And don’t think that just because we are a VLCC we are bomb proof as far as bad weather is concerned.  The ocean bed just south of South Africa is littered with the wrecks of vessels of every size whose backs were broken in these killer seas.

Ten days after rounding The Cape of Good Hope and we are now approaching the Southern end of Madagascar.  Next we will head North with Eastings so giving the Seychelles as wide a berth to avoid the pirates.

We might all be feeling a little lonely as our lock-down constraints continue. But as tough as it is, there is always someone else who is worse off than we are.  For example, 

think of all those, like the imaginary sailor on his supertanker, who have to cope with these conditions every day of their working lives.  The soldiers on foreign postings.  The scientists in the Antarctic. The front line care providers who have chosen to move into hotels so they can keep working and keep their families safe. The list of Angels supporting us in lock down is endless and their sacrifices real and generosity real..

May God bless and keep them safe, as well as you, your families, and your friends in these difficult times.

I apologise in advance if you find this weeks Scribblings are a little dense.  Sorry, but that’s the fault of the biblical text.

Keep safe, keep smiling.

Much love,

Roy xxx



At the very bottom…. A poem for meditation and prayer by Gerard Kelly- “The Blessing”

Intercessions for Fourth Sunday of Easter 4 Year A – 3rd may 2020 (based on resource in

Lord, you are our Shepherd and we pray that you will protect us from all danger, especially in this time of Lockdown, by keeping watch over us, guide us towards green pastures where we can be nourished by your word and lead us to pure still waters where  we can be refreshed by your love.

Lord, you are our Shepherd and we pray for our church leaders that they too may care for and lead us by following the example of love and service you demonstrated in your earthly ministry.  We especially pray today for all of our clergy and ministry teams who through the telephone, the Internet and Social Media are working hard to keep us in touch and provide for the needs of their communities.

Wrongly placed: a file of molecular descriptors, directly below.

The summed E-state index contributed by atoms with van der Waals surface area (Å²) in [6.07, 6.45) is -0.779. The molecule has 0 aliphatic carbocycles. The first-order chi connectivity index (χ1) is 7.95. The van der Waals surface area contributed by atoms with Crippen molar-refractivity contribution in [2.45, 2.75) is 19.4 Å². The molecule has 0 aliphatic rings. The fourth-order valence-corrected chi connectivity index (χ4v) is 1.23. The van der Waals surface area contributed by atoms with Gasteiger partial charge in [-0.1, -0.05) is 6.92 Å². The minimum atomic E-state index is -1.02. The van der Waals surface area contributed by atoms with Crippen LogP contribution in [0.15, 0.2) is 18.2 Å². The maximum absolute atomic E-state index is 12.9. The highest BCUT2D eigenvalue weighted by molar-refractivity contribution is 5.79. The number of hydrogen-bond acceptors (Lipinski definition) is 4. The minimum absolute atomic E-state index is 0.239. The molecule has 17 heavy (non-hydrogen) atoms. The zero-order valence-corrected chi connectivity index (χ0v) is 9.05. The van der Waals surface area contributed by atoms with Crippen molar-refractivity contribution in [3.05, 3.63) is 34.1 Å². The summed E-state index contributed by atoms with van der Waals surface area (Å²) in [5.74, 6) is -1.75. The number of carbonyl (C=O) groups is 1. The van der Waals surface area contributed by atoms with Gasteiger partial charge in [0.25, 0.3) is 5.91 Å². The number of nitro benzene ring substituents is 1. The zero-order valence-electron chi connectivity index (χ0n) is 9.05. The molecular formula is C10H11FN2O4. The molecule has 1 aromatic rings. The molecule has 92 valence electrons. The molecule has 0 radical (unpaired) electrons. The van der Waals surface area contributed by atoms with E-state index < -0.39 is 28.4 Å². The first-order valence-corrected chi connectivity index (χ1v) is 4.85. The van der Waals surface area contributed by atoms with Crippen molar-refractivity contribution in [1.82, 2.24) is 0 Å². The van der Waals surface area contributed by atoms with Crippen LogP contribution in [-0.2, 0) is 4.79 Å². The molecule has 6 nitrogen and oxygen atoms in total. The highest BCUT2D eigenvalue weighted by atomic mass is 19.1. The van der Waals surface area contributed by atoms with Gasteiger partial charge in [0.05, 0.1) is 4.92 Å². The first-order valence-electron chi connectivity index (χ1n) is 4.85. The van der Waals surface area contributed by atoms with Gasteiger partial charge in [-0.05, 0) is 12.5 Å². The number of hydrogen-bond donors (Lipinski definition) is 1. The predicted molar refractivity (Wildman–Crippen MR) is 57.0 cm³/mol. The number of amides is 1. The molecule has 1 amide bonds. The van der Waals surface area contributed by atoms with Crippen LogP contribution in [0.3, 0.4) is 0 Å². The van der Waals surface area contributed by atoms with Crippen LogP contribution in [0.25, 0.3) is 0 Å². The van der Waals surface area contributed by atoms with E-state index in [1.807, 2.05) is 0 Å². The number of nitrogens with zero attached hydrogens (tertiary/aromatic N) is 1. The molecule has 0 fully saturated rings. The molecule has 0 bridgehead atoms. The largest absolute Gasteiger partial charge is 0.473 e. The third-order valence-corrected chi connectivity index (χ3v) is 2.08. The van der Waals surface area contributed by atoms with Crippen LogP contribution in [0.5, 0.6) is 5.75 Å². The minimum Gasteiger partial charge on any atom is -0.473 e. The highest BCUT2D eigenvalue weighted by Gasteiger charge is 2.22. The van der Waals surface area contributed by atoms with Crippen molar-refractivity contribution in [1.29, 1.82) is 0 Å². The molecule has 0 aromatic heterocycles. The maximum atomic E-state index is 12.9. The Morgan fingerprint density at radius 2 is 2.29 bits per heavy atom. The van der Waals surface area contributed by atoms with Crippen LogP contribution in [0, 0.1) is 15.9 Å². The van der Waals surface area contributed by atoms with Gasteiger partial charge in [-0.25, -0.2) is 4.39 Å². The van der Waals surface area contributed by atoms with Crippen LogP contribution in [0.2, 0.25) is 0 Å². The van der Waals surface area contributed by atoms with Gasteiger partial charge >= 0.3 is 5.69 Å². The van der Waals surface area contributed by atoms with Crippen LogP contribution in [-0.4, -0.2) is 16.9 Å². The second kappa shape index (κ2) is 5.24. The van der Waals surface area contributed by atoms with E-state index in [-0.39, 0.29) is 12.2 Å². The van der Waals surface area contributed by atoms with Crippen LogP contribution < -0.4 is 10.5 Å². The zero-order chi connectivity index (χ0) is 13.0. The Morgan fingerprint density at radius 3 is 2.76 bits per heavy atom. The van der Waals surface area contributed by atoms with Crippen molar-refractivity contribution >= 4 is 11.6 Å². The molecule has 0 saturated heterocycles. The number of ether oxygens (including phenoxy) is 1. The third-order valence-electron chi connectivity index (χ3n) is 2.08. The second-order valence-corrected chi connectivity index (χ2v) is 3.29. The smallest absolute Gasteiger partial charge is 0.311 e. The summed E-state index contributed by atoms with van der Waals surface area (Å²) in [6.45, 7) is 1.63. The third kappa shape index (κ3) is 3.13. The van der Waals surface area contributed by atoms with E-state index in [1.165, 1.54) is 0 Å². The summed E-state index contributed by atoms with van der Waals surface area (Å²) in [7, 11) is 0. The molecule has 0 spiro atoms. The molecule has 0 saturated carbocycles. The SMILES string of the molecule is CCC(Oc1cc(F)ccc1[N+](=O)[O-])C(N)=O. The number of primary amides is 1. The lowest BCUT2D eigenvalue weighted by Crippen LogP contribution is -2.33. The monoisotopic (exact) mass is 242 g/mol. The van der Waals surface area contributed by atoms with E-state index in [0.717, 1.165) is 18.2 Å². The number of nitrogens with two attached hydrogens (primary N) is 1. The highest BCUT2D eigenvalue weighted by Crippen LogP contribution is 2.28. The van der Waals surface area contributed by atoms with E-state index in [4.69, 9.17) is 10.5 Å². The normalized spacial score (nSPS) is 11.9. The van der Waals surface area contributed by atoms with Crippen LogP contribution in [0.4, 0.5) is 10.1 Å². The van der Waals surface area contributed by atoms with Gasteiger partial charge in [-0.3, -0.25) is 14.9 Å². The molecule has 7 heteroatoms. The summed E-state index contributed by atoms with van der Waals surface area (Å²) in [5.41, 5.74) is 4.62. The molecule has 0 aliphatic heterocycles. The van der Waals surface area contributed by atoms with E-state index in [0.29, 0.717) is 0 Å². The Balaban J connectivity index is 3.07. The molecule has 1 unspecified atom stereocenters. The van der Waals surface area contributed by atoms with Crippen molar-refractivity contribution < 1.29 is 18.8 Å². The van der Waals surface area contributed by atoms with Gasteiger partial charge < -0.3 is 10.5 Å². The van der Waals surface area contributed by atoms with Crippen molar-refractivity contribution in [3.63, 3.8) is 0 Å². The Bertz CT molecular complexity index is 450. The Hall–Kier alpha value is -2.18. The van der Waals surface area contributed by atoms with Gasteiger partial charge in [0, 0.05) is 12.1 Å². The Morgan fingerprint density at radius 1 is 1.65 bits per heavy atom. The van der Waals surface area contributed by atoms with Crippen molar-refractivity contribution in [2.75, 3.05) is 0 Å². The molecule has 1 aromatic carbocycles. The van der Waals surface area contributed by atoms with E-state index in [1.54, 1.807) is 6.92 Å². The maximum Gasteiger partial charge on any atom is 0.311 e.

Lord, you are our Shepherd and we pray for the world that was given to us as an inheritance, on the understanding that we would care for it as shepherds care for their flocks.  Teach us to look after our beautiful planet and care for it wisely, whilst sharing its gifts more fairly and working together with all of its inhabitants to ease its sufferings. Grant wisdom to the world’s leaders and enable them to work positively for their peoples.

Lord, you are our Shepherd and we pray for our families and friends who need to hear the voice of Jesus the Good Shepherd; who knows every one of them by name; who offers rest to the weary, water to the thirsty, bread to the hungry and light to those who live in darkness.

Lord, you are our Shepherd who seeks out the lost and the sick.  We pray for those we know who are lost in illness in body, mind or spirit and ask you to reassure them with the knowledge that you are watching over them in their suffering and that many are praying for their recovery..

Lord, you are our Shepherd so we pray for those who have died and for those who ache with sorrow in their loss of a loved one.  May those we now name before you find rest in the Spirit’s embrace as you welcome them into the great sheepfold, safe in your keeping for ever

Lord, you are our Shepherd, and we offer our prayers now for all people and their situations. For lives that are going through upheaval or distress caused by the pandemic and in circumstances which only you can change.

Merciful father: accept these prayers for the sake of your Son, our Saviour, Jesus Christ.  Amen

If anyone would like a longer conversation (not in a group) send me a message and I will send you an Invitation to a meeting on Zoom to suit,

Some great FREE resources for prayer this week….

 Welcome to ROOTS at home – (FREE RESOURCES) This week’s resources for everyone linked to Luke 24.13-35

 Church of England – Prayers in a time of pandemic